In conclusion key projects leading  to new strategic focus: National business  incubation standards (this involves building standards by ensuring business advisors have the credentials required, Ecosystem mapping to allow for partnerships, Rolling out incubators in townships and rural with specific targets this year, Digital channels where design of the referral system between SEDA and SEFA has been drafted.

SEDA's strategic shift  of being a facilitator in the ecosystem  will allow it  to reach more SMME through the coordination of interventions  and resources. Lessons learned, such as partners leaving them halfway, means it has  to  maintain a delicate  balance between high impact interventions for small and medium enterprises which demands more resources so  SEDA  has to remain to directly  close  the service gap.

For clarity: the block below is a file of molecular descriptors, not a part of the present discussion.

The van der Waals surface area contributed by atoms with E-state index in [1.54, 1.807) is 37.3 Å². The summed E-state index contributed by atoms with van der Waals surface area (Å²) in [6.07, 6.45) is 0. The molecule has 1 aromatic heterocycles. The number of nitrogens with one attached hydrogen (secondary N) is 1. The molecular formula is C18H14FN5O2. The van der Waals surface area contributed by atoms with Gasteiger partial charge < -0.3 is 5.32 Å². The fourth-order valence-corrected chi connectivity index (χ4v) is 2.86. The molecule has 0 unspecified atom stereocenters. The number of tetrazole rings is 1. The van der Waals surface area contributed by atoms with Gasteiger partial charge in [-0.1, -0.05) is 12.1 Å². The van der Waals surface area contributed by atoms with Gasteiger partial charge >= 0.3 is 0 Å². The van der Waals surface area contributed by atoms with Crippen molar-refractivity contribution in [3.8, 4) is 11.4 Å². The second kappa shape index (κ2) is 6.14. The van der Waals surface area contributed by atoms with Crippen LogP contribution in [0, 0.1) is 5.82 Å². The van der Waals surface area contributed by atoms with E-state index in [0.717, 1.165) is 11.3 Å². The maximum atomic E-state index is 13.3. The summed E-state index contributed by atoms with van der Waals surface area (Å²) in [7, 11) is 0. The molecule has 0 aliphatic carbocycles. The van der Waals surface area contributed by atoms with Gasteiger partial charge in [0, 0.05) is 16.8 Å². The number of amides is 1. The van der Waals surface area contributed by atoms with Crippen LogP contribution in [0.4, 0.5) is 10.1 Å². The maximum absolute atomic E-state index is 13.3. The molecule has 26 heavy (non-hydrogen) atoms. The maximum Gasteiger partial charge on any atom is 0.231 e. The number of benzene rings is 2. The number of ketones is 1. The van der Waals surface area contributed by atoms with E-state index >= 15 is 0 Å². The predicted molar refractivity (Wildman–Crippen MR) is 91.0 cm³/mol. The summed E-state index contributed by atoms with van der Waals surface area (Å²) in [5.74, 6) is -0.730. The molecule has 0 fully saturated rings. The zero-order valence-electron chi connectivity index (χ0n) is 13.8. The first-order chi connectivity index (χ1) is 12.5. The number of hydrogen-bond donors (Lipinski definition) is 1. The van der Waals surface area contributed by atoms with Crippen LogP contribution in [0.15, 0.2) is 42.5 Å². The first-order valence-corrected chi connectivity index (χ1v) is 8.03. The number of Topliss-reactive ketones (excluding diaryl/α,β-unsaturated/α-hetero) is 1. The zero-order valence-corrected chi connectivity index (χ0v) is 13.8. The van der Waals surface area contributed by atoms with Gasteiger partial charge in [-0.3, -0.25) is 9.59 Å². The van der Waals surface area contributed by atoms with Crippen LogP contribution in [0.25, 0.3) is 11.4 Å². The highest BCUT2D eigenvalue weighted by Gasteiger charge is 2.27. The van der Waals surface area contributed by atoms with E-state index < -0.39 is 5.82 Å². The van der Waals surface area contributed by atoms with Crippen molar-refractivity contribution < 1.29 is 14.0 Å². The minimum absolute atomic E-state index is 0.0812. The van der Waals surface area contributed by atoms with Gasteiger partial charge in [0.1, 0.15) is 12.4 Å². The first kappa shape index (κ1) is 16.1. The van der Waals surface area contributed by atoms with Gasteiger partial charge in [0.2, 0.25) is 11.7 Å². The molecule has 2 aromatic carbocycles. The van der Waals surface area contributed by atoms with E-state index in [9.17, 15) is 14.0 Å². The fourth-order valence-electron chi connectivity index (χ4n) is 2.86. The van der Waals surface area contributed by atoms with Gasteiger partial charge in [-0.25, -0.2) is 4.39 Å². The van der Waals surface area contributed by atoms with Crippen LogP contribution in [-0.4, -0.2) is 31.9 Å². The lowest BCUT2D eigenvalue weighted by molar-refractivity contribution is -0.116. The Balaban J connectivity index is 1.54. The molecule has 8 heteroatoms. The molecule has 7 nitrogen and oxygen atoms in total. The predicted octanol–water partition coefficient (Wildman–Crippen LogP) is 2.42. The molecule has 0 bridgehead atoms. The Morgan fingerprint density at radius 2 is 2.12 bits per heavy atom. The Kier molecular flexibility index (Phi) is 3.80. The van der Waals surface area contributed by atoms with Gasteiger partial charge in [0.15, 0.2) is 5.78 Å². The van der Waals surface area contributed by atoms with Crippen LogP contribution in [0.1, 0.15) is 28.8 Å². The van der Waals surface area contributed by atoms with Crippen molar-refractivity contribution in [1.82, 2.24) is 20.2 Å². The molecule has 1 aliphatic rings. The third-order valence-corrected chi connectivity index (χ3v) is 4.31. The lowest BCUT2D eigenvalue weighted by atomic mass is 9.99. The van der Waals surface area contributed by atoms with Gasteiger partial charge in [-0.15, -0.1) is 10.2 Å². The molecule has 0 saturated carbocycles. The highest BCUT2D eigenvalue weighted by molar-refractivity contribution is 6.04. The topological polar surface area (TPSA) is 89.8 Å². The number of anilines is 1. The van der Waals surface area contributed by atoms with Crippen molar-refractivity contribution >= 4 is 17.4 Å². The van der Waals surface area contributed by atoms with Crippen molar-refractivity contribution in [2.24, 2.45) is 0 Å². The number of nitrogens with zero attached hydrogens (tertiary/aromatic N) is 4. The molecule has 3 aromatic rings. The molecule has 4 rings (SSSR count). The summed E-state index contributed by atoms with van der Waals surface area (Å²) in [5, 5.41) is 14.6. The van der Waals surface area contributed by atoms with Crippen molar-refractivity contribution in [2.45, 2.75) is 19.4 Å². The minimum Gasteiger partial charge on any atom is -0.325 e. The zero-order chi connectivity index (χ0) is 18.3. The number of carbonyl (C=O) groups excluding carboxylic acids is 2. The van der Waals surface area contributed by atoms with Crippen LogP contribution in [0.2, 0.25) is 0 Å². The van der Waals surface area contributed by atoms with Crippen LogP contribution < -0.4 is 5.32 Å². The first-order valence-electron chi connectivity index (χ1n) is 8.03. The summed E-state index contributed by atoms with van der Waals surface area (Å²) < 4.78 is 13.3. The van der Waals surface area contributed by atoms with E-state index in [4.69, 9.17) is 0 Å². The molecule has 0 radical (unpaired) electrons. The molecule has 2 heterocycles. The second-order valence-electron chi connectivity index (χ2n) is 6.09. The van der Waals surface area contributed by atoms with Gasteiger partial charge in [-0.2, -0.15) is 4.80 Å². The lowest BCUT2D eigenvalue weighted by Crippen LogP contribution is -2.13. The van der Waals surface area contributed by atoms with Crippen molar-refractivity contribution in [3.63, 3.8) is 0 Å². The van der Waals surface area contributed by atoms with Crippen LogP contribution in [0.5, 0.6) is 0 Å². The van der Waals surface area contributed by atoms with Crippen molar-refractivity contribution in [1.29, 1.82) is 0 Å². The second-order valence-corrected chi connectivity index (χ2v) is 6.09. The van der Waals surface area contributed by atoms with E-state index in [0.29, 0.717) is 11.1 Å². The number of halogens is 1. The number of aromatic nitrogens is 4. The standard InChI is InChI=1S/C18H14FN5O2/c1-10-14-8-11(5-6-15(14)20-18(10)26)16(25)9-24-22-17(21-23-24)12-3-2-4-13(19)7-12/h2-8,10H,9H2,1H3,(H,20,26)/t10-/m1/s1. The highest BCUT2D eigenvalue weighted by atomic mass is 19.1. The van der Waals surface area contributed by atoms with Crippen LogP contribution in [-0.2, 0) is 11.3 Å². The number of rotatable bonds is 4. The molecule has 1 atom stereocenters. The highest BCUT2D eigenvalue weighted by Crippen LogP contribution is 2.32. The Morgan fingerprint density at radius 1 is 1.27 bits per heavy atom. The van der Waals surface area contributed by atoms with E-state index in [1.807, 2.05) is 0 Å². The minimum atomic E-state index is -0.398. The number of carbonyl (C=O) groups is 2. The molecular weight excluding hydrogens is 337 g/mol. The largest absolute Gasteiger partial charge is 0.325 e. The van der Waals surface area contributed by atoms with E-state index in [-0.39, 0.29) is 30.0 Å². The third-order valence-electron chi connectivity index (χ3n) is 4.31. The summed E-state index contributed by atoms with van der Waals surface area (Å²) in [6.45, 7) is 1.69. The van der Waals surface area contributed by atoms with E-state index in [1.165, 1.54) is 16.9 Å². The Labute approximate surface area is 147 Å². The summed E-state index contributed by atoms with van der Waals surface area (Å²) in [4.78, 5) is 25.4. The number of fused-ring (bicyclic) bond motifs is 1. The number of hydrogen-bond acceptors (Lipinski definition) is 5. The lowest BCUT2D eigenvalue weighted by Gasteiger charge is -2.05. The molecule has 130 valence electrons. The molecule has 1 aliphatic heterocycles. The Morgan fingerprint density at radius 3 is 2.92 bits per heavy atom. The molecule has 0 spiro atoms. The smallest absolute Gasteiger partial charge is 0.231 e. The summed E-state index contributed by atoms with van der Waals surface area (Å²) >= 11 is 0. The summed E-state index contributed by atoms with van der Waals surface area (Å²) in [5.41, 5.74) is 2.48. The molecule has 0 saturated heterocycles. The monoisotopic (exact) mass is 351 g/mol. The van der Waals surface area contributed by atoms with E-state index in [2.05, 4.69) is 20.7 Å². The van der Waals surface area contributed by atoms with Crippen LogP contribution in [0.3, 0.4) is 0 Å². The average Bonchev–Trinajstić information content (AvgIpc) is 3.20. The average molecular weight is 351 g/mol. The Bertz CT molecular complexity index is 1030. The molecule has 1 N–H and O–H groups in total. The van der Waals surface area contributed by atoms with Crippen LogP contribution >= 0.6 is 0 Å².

The SEDA model attracts the micro and survivalist and it is difficult to measure  return on investment. A suitable business infrastructure gap  may delay  the District approach. Stakeholders and partners targeted for mobilisation of resources often do not make long term commitments so may require support from different role players.